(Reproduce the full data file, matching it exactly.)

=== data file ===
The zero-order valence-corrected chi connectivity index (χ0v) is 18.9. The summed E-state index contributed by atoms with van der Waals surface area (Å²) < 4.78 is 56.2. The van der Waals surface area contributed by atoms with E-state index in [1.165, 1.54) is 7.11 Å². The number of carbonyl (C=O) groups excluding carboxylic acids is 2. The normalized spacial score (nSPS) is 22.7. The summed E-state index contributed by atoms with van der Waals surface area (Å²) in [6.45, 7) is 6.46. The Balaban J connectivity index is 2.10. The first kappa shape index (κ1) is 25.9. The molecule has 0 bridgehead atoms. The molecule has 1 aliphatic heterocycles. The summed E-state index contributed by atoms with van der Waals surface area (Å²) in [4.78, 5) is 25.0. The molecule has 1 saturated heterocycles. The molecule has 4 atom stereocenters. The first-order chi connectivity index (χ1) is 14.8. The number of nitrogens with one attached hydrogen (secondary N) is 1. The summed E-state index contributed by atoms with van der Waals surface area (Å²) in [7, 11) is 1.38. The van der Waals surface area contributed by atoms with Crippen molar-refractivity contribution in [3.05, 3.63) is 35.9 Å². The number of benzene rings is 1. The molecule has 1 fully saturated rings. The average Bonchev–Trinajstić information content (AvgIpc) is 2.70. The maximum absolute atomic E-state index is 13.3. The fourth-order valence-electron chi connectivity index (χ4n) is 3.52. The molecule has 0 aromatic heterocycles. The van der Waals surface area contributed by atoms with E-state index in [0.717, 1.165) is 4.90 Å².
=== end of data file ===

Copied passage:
The zero-order valence-corrected chi connectivity index (χ0v) is 18.9. The summed E-state index contributed by atoms with van der Waals surface area (Å²) < 4.78 is 56.2. The van der Waals surface area contributed by atoms with E-state index in [1.165, 1.54) is 7.11 Å². The number of carbonyl (C=O) groups excluding carboxylic acids is 2. The normalized spacial score (nSPS) is 22.7. The summed E-state index contributed by atoms with van der Waals surface area (Å²) in [6.45, 7) is 6.46. The Balaban J connectivity index is 2.10. The first kappa shape index (κ1) is 25.9. The molecule has 0 bridgehead atoms. The molecule has 1 aliphatic heterocycles. The summed E-state index contributed by atoms with van der Waals surface area (Å²) in [4.78, 5) is 25.0. The molecule has 1 saturated heterocycles. The molecule has 4 atom stereocenters. The first-order chi connectivity index (χ1) is 14.8. The number of nitrogens with one attached hydrogen (secondary N) is 1. The summed E-state index contributed by atoms with van der Waals surface area (Å²) in [7, 11) is 1.38. The van der Waals surface area contributed by atoms with Crippen molar-refractivity contribution in [3.05, 3.63) is 35.9 Å². The number of benzene rings is 1. The molecule has 1 fully saturated rings. The average Bonchev–Trinajstić information content (AvgIpc) is 2.70. The maximum absolute atomic E-state index is 13.3. The fourth-order valence-electron chi connectivity index (χ4n) is 3.52. The molecule has 0 aromatic heterocycles. The van der Waals surface area contributed by atoms with E-state index in [0.717, 1.165) is 4.90 Å².